Start the New Year Right: 10 Must-Try Wines for 2016
January 5, 2016
Enjoy these excellent new wines in the early part of the year
Start the New Year Right: 10 Must-Try Wines for 2016
A new year means new goals. New goals mean more reasons to celebrate, and more reasons to celebrate means more wine, of course. Luckily, in the world of wine, there are always good things to drink that haven’t passed your lips before.
There are so many, though, that it could be a daunting challenge to know precisely what to set your sights on. With that in mind, I did the heavy lifting for you.
Here are 10 selections that you should make an extra effort to drink in 2016. Some of them are steals and a few are pricey, the rest in between. They all have two incredibly important things in common: They are all well-made and delicious. What better way to start the New Year than with a tasty bottle that is sure to please palates of all kinds?
Chelsea Goldschmidt Alexander Valley Merlot 2013 ($16.99)
This offering is both 100 percent merlot and entirely from Alexander Valley. A host of spices explode from the nose alongside deep aromas of cherry and blackberry. The palate shows off continued cherry, raspberry, and plum flavors along with more spice and bits of dark chocolate. The above average finish has hints of chicory, blueberry, and black pepper spice. In a world where too much merlot tastes nothing like it should, here’s a well-priced example that shows tons of true character.
Faire la Fête Crémant de Limoux Brut ($20)
None of us drink enough sparkling wine, and that’s a shame because sparklers are often remarkably food-friendly. This example made from traditional Champagne grapes chardonnay and pinot noir, as well as non-traditional chenin blanc, is delicious. It has a floral nose laced with bits of yellow melon and golden delicious apple. Lemon curd, bits of pear, and hints of strawberry do the firm, well-structured palate. The finish is crisp, refreshing, and above average in length with bits of biscuit and brioche. It’ll pair well with all but the richest of foods.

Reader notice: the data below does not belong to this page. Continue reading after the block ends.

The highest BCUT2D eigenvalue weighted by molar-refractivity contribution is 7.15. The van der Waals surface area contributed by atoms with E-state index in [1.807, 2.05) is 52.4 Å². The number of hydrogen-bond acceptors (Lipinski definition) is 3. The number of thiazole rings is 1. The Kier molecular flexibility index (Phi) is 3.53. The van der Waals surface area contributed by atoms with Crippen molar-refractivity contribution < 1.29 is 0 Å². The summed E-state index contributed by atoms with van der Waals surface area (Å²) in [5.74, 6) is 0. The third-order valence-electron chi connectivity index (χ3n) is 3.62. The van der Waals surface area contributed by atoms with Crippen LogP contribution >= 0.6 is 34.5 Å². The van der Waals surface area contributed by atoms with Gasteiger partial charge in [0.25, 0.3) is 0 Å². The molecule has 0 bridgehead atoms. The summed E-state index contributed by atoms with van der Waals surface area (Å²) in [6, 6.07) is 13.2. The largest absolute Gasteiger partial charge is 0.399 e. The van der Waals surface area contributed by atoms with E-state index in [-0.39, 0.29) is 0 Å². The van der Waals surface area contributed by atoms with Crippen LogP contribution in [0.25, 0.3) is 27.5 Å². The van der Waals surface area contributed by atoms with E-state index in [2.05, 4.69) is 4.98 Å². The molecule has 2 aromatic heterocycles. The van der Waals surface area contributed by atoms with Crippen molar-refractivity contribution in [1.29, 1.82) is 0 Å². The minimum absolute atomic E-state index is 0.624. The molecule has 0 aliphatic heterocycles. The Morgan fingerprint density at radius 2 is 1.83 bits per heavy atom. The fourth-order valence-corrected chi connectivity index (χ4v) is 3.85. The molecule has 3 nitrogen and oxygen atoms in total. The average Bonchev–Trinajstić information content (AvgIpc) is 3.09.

Parducci Cellars True Grit Red Blend, NV ($30)
This wine is made up of syrah, zinfandel, and petite sirah from Mendocino County. This is a brand new addition to the portfolio from the county's oldest winery. The nose is dark, brooding and intense with black plum and cherry aromas in strong evidence. Bits of Mexican vanilla bean are present as well. The palate is firm and dense with continued cherry, along with blueberry, and bits of blackberry. A copious array of spices light up the finish along with chicory and a hint of cigar. It’s delicious the moment you open it, but really blossoms with some air, so decant it if you have time. The price says $30; the quality in the bottle tastes like $55.
Silver Trident Playing With Fire 2012 ($45)
This fascinating little winery in Yountville is doing some interesting things. Its tasting room is also a Ralph Lauren Home store. You can walk in taste wine and buy any of the Ralph Lauren items you see, or maybe even the chair you happen to be sitting on. Interesting concept that wouldn’t matter if the wines weren’t delicious, but they are. This Napa Valley blend combines cabernet sauvignon (40 percent), malbec (40 percent), and syrah (20 percent). The deep, rich color is dark red. The nose shows of dark fruit, leather, and a bit of spice. The palate is simply stuffed with blackberry, blueberry, black raspberry, and more. It all leads to an impressive, spice-laden finish.
Paraduxx Napa Valley Syrah 2012 ($55)
Paraduxx is largely known for its blends. Oftentimes, it makes wines with two grapes that don’t get blended together very often. In the case of this offering, though, it’s a very traditional blend of syrah (86 percent) and grenache (14 percent). The nose here is simply stunning, with red fruits such as strawberry laced with hints of black fruit, black pepper, and a touch of smoked meats such as pastrami. The palate is rich, dense, layered, and full of cherry, blueberry, and plum flavors. Chicory, dusty baker’s chocolate, and a host of spices emerge on the long, somewhat lusty finish. There’s not nearly enough good syrah in Napa Valley; this, it happens, is on the short list of the very best.